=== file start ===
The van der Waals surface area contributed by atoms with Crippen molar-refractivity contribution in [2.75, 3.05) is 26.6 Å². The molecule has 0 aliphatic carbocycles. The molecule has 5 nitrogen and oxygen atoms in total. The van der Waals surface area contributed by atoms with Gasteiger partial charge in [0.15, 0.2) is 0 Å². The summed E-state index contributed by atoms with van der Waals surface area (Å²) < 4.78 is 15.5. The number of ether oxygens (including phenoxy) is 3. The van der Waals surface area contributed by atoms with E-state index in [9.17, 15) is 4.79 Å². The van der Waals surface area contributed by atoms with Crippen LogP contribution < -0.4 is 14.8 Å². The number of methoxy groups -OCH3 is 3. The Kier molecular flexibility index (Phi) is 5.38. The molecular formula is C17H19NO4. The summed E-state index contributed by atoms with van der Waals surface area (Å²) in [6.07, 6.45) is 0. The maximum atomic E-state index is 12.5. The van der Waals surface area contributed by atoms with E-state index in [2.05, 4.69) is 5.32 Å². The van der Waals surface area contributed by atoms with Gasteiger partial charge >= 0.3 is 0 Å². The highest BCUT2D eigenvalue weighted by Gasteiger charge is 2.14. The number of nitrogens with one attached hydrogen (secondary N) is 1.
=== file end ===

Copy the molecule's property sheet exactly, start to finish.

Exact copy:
The van der Waals surface area contributed by atoms with Crippen molar-refractivity contribution in [2.75, 3.05) is 26.6 Å². The molecule has 0 aliphatic carbocycles. The molecule has 5 nitrogen and oxygen atoms in total. The van der Waals surface area contributed by atoms with Gasteiger partial charge in [0.15, 0.2) is 0 Å². The summed E-state index contributed by atoms with van der Waals surface area (Å²) < 4.78 is 15.5. The number of ether oxygens (including phenoxy) is 3. The van der Waals surface area contributed by atoms with E-state index in [9.17, 15) is 4.79 Å². The van der Waals surface area contributed by atoms with Crippen LogP contribution < -0.4 is 14.8 Å². The number of methoxy groups -OCH3 is 3. The Kier molecular flexibility index (Phi) is 5.38. The molecular formula is C17H19NO4. The summed E-state index contributed by atoms with van der Waals surface area (Å²) in [6.07, 6.45) is 0. The maximum atomic E-state index is 12.5. The van der Waals surface area contributed by atoms with E-state index in [2.05, 4.69) is 5.32 Å². The van der Waals surface area contributed by atoms with Gasteiger partial charge >= 0.3 is 0 Å². The highest BCUT2D eigenvalue weighted by Gasteiger charge is 2.14. The number of nitrogens with one attached hydrogen (secondary N) is 1.